Mathematics | Matching (graph theory)


Prerequisite – Graph Theory Basics
Given an undirected graph, a matching is a set of edges, such that no two edges share the same vertex. In other words, matching of a graph is a subgraph where each node of the subgraph has either zero or one edge incident to it.
A vertex is said to be matched if an edge is incident to it, free otherwise.
Possible matchings of K_4, here the red edges denote the matching –

Matching Terminology –

Maximal Matching – A matching M of graph G is said to be maximal if on adding an edge which is in G but not in M, makes M not a matching.
In other words, a maximal matching M is not a proper subset of any other matching of G. For example, the following graphs are maximal matchings –

Adding any edge to any of the above graphs would result in them no longer being a matching.

Maximum Matching – A matching M of graph G is said to be maximum if it is maximal and has the maximum number of edges.
There may be many possible maximum matchings of a graph.
Every maximum matching is a maximal matching but not every maximal matching is a maximum matching.
For example, in the first figure G_3 is a maximum matching and in the second figure, the second and third graphs are maximum matchings.

Perfect Matching – A matching M of graph G is said to be perfect if every vertex is connected to exactly one edge. Every perfect matching is a maximum matching but not every maximum matching is a perfect matching.
Since every vertex has to be included in a perfect matching, the number of edges in the matching must be \frac{|V|}{2} where V is the number of vertices. Therefore, a perfect matching only exists if the number of vertices is even.
For example in the first figure, G_3 is a perfect matching.
A matching is said to be near perfect if the number of vertices in the original graph is odd, it is a maximum matching and it leaves out only one vertex. For example in the second figure, the third graph is a near perfect matching.

  • Example – Count the number of perfect matchings in a complete graph K_n.
  • Solution – If the number of vertices in the complete graph is odd, i.e. n is odd, then the number of perfect matchings is 0.
    But if n is even then we can derive a general formula for counting the number of perfect matchings.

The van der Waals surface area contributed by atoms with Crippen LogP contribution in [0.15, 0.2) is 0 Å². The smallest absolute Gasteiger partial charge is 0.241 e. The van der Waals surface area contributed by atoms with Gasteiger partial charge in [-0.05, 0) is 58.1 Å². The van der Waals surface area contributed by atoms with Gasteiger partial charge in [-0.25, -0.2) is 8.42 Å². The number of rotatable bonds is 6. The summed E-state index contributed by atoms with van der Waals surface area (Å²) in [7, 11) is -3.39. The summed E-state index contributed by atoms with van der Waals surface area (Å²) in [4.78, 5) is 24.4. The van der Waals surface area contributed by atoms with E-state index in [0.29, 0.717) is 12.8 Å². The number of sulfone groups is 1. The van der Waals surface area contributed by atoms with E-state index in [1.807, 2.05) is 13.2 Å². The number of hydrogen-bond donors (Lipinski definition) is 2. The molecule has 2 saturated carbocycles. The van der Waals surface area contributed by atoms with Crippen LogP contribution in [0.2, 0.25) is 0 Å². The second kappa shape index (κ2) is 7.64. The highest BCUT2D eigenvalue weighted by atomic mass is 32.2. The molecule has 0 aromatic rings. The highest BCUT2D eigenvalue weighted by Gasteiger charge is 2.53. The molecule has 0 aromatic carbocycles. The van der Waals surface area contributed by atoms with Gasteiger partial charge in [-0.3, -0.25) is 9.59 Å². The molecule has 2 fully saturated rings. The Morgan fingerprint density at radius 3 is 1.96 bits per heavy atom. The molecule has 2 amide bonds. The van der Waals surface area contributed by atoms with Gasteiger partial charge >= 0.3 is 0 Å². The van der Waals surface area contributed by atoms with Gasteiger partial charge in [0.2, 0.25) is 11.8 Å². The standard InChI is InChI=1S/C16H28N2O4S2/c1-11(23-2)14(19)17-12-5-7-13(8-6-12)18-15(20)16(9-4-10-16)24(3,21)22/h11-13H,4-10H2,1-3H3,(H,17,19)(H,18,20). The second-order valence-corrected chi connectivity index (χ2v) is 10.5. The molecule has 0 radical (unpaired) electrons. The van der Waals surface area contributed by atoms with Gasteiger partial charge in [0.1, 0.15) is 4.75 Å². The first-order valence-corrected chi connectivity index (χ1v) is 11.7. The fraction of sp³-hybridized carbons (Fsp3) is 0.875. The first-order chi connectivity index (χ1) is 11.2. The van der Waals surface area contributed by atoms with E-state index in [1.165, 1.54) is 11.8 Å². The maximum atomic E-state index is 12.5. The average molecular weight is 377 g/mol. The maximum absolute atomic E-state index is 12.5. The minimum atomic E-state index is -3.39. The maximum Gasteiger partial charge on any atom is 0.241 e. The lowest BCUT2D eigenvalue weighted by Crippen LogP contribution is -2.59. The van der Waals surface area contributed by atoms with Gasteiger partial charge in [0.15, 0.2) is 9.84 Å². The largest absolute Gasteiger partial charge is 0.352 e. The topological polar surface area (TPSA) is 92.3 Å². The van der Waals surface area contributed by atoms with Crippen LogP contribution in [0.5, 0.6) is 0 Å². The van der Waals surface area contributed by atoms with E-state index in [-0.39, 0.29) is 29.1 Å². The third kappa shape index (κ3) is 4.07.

Since n is even, we can denote it as 2m for some positive integer m.
    Every vertex is connected to every other vertex in a perfect graph, therefore the degree of each vertex is 2m-1. Out of these 2m-1 edges we have to choose 1 edge to include two vertices.
    We can choose an edge in 2m-1 ways. Now 2m-2 vertices remain and (2m-2)-1 =  2m-3 edges remain since the edges connected to the already selected vertices cannot be selected because it is a matching.
    So the number of ways of selecting an edge from 2m-3 edges is 2m-3.
    We can keep choosing edges in the same way, then by product rule-
    Number of perfect matchings- (2m-1) * (2m-3) *...*3*1.
    This can also be written as-
    =\:\frac{\{(2m-1) * (2m-3) *...*3*1\}*\{(2m) * (2m-2) *...*4*2\}}{\{(2m) * (2m-2) *...*4*2\}}
    =\:\frac{(2m)!}{\{2^m * (m) * (m-1) *...*2*1\}}
    =\:\frac{(2m)!}{2^m * m!}}
    So for a perfect graph with 2m vertices the number of perfect matchings is- =\:\frac{(2m)!}{2^m * m!}}

Bipartite Matching –
Matching has many applications in flow networks, scheduling, and planning, graph coloring, neural networks etc. The most common of these is the scheduling problem where there are m tasks which may be completed by n workers. The tasks and workers represent the two sets of vertices in a bipartite graph, where a task is connected to a worker if the worker is able to complete it.
The problem therefore is to find a maximum matching.
More on this topic is discussed in the article – Maximum Bipartite Matching

GATE CS Corner Questions

Practicing the following questions will help you test your knowledge. All questions have been asked in GATE in previous years or in GATE Mock Tests. It is highly recommended that you practice them.

1. GATE CS 2003, Question 36

References –

Matching – Wikipedia
Discrete Mathematics and its Applications, by Kenneth H Rosen

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